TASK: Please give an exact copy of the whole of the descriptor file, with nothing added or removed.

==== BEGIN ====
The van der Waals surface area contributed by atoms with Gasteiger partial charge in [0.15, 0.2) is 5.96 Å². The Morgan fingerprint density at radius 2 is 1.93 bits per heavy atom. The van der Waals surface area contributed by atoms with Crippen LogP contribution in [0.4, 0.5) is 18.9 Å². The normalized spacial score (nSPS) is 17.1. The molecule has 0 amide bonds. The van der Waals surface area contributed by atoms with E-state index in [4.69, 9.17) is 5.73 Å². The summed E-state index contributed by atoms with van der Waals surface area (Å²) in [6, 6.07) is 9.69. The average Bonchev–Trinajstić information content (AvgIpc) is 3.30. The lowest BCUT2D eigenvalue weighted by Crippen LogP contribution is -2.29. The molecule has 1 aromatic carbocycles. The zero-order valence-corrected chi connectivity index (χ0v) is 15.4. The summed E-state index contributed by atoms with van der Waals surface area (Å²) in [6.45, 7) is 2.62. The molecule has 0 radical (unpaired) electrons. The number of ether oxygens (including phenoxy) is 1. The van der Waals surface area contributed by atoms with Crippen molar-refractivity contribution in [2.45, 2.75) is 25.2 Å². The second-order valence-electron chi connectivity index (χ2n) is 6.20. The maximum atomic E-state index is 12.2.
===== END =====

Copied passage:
The van der Waals surface area contributed by atoms with Gasteiger partial charge in [0.15, 0.2) is 5.96 Å². The Morgan fingerprint density at radius 2 is 1.93 bits per heavy atom. The van der Waals surface area contributed by atoms with Crippen LogP contribution in [0.4, 0.5) is 18.9 Å². The normalized spacial score (nSPS) is 17.1. The molecule has 0 amide bonds. The van der Waals surface area contributed by atoms with E-state index in [4.69, 9.17) is 5.73 Å². The summed E-state index contributed by atoms with van der Waals surface area (Å²) in [6, 6.07) is 9.69. The average Bonchev–Trinajstić information content (AvgIpc) is 3.30. The lowest BCUT2D eigenvalue weighted by Crippen LogP contribution is -2.29. The molecule has 1 aromatic carbocycles. The zero-order valence-corrected chi connectivity index (χ0v) is 15.4. The summed E-state index contributed by atoms with van der Waals surface area (Å²) in [6.45, 7) is 2.62. The molecule has 0 radical (unpaired) electrons. The number of ether oxygens (including phenoxy) is 1. The van der Waals surface area contributed by atoms with Crippen molar-refractivity contribution in [2.45, 2.75) is 25.2 Å². The second-order valence-electron chi connectivity index (χ2n) is 6.20. The maximum atomic E-state index is 12.2.